Vindicate Me, O God

“Vindicate me, O Lord, for I have walked in my integrity. I have also trusted in the Lord; I shall not slip. Examine me, O Lord, and prove me; try my mind and my heart. For Your lovingkindness is before my eyes, and I have walked in Your truth.” Psalm 26:1-3

How do you know if someone loves you? Is it because of what they say or is it because of what they do?

Like most important questions there’s no precise or simple answer to the preceding questions but I think that most of us would agree that, while words are an important part of the communication of love within a relationship, words alone are not sufficient to truly demonstrate love. Whatever graces there may be existing in the heart and mind of a person must take the form of words and actions if they’re to be fully realize.

For example, faith must be demonstrated by patiently trusting during the time of waiting. Trust must find its demonstration by investing confidence in someone in advance of their fulfilling our expectations. Patience is demonstrated by choosing to be at peace during periods of vexation and stress. Love is demonstrated by sacrificial respect and nurturing care for those God has placed us in connection with. I could go on.

In Psalm 26 David calls upon God to vindicate him and cites several of his virtues as evidence for consideration. Some would site this as evidence for a legalistic method for salvation in the Old Testament, sometimes called the old covenant. But note that David also cites his trust in the Lord as being part of the reason for his vindication. It’s this trust that is his security. His trust in God will keep him from slipping.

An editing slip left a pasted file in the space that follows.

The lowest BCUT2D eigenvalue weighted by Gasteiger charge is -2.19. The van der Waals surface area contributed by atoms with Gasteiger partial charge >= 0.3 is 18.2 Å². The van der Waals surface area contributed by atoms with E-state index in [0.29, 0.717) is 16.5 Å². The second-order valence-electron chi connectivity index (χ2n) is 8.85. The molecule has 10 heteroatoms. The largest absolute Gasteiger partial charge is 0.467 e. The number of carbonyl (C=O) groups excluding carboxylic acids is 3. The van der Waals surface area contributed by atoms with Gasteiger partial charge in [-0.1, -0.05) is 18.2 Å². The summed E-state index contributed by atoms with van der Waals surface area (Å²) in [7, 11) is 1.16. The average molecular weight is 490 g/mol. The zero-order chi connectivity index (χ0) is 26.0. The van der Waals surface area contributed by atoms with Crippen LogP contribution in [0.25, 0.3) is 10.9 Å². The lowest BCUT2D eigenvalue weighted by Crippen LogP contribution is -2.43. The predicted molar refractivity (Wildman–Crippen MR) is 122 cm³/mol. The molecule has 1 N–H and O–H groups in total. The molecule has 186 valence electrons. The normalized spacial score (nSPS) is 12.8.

A careful study of the New Testament writers will find them in agreement. It’s faith in Christ and his sacrifice for us that gives us forgiveness, redemption, and a connection with God and these blessings result in a change in our insides that is demonstrated by a change in our outsides.

The apostles James, in his epistle, goes so far as to say that his faith is demonstrated by his works. You can’t have one without the other.

When David calls for God to examine him and see the evidence in his life he’s, in fact, calling for God to come and look at His own handiwork. For it’s God who has done the work and it’s He who will be the one to bring it to completion.

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